Advertisement

Clinical Prediction Rules

Daniel J Vreeman

To the editor

I am writing to commend Childs and Cleland1 for their timely and insightful article on clinical prediction rules (CPRs) (January 2006). Their article highlights the potential value for practicing physical therapists who incorporate such rules into their clinical decision making and care delivery. As the authors note, however, the mere existence of high-quality guidelines does not guarantee that they will actually influence practitioner behavior. An important challenge is that guidelines demand the attention and memory of clinicians who are already overburdened.

I concur with the authors’ recognition and discussion of the practical barriers to using CPRs, but was hoping that they would elaborate further on potential ways to overcome these challenges. I would like to extend their discussion of these issues to include consideration of a widely studied intervention for changing clinician behavior: the computerized suggestion.

While humans struggle with the “prospective recall” necessary to implement guidelines such as CPRs, computers are unflagging data processors. We have convincing evidence that computergenerated suggestions to clinicians about preferred care options can have a measurable and important impact on care outcomes.25 Indeed, in the same issue of JAMA where Stiell et al6 published their implementation trial of the Ottawa ankle rules, McDonald and Overhage7 wrote in an editorial that the Ottawa rules were exemplary not only because of the rigor with which they were developed, but also because they were decidable and actionable—the kind of guideline whose processing could be turned over to a computer. Physical therapists can glean much from the medical informatics community’s 30-plus years of experience in developing and evaluating systems that support clinical decision making. Although computer systems with advanced features such as clinical decision support are not yet common in physical therapist practice,8 they may be an essential tool for enabling busy clinicians to put CPRs and other guidelines into practice.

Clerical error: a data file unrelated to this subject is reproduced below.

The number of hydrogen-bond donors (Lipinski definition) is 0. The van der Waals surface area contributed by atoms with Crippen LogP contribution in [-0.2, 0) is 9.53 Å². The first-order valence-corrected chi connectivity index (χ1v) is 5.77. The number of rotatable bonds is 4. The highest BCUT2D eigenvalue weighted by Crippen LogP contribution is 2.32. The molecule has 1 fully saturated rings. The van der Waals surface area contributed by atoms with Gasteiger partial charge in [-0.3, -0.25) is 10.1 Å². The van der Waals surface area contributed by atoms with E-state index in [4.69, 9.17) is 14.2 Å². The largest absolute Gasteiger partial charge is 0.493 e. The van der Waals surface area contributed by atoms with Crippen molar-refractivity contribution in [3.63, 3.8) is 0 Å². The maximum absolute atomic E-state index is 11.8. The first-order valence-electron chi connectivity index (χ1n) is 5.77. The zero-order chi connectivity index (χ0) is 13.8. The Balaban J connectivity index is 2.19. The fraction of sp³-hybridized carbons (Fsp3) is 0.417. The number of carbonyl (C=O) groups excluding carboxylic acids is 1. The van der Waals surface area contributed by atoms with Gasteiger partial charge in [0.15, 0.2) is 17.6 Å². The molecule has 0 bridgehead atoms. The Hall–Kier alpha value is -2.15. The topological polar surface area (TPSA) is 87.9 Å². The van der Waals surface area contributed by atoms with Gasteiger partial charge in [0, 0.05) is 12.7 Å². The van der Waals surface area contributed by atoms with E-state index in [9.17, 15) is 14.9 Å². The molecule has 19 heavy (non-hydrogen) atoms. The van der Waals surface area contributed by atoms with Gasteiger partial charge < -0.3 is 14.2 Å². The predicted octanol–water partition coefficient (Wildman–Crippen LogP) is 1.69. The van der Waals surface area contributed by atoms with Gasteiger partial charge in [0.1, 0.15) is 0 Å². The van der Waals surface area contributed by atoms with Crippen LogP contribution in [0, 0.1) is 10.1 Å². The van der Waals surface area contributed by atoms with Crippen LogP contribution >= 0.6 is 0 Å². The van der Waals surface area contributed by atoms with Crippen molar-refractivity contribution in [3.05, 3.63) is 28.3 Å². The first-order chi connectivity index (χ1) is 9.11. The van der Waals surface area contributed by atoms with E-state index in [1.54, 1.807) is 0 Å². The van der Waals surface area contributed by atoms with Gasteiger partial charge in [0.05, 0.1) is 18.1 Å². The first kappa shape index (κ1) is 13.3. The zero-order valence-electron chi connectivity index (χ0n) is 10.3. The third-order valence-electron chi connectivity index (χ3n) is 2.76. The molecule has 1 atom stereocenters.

Many evaluations of systems that implement computerized guidelines have found a substantial benefit. For example, a systematic review of the functionality and effectiveness of such systems found that guideline adherence improved in 14 of 18 systems in which it was measured.9 Additionally, effective systems have described important factors for success in implementing computerized guidelines.10 Certainly, computerized systems are not a panacea for guideline adherence. In particular, the complex sociotechnical interaction presents many challenges, as illustrated in a randomized controlled trial of a computer system with automated care suggestions that was previously shown to increase preventive care and reduce costs, but failed to show improvement in adherence to evidence-based guidelines for managing asthma and chronic obstructive pulmonary disease.11

Childs and Cleland highlighted the value of CPRs, a special subset of the larger body of clinical practice guidelines. Clinical practice rules may have unique challenges to implementation and computerization, in part because executing them often requires input data from both the patient and the provider. Successful computerized implementations may demand creative interfaces to capture and process the needed information. One working example of a clinical decision support system designed to overcome the myriad barriers to implementing guidelines in a busy outpatient pediatric clinic is Child Health Improvement Through Computer Automation (CHICA).12,13 CHICA provides patientspecific suggestions that are informed by both existing information in the electronic health record and data collected at the encounter from families and clinicians. Interestingly, the interface for families and clinicians who interact with CHICA is not a computer workstation, but rather computer-interpretable, bilingual paper forms.

By applying the lessons learned from existing studies of computerized guideline implementations and by adopting systems with effective features that “make it easy to do it right,”14 physical therapists can move more quickly toward our goal of delivering more informed and effective care.

References

View Abstract